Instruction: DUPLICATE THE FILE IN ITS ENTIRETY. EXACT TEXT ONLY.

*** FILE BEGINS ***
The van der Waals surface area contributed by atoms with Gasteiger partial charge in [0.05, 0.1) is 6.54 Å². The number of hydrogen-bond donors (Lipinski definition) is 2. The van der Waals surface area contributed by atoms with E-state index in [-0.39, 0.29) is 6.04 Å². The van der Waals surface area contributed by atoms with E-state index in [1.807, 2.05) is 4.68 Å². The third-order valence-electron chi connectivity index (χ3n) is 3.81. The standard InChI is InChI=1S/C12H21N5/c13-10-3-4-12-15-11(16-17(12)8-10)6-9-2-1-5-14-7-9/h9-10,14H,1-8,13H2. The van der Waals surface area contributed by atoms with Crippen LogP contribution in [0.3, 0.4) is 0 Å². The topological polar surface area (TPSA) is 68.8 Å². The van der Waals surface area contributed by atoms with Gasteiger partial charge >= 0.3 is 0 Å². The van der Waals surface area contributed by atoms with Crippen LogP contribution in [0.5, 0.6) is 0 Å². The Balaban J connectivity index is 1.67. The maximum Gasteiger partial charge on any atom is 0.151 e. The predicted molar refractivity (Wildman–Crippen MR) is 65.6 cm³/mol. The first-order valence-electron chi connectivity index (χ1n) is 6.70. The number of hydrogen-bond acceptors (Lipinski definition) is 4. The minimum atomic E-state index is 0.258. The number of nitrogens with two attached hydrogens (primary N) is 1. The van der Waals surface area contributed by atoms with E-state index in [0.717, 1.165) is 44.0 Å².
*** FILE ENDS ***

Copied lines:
The van der Waals surface area contributed by atoms with Gasteiger partial charge in [0.05, 0.1) is 6.54 Å². The number of hydrogen-bond donors (Lipinski definition) is 2. The van der Waals surface area contributed by atoms with E-state index in [-0.39, 0.29) is 6.04 Å². The van der Waals surface area contributed by atoms with E-state index in [1.807, 2.05) is 4.68 Å². The third-order valence-electron chi connectivity index (χ3n) is 3.81. The standard InChI is InChI=1S/C12H21N5/c13-10-3-4-12-15-11(16-17(12)8-10)6-9-2-1-5-14-7-9/h9-10,14H,1-8,13H2. The van der Waals surface area contributed by atoms with Crippen LogP contribution in [0.3, 0.4) is 0 Å². The topological polar surface area (TPSA) is 68.8 Å². The van der Waals surface area contributed by atoms with Gasteiger partial charge >= 0.3 is 0 Å². The van der Waals surface area contributed by atoms with Crippen LogP contribution in [0.5, 0.6) is 0 Å². The Balaban J connectivity index is 1.67. The maximum Gasteiger partial charge on any atom is 0.151 e. The predicted molar refractivity (Wildman–Crippen MR) is 65.6 cm³/mol. The first-order valence-electron chi connectivity index (χ1n) is 6.70. The number of hydrogen-bond acceptors (Lipinski definition) is 4. The minimum atomic E-state index is 0.258. The number of nitrogens with two attached hydrogens (primary N) is 1. The van der Waals surface area contributed by atoms with E-state index in [0.717, 1.165) is 44.0 Å².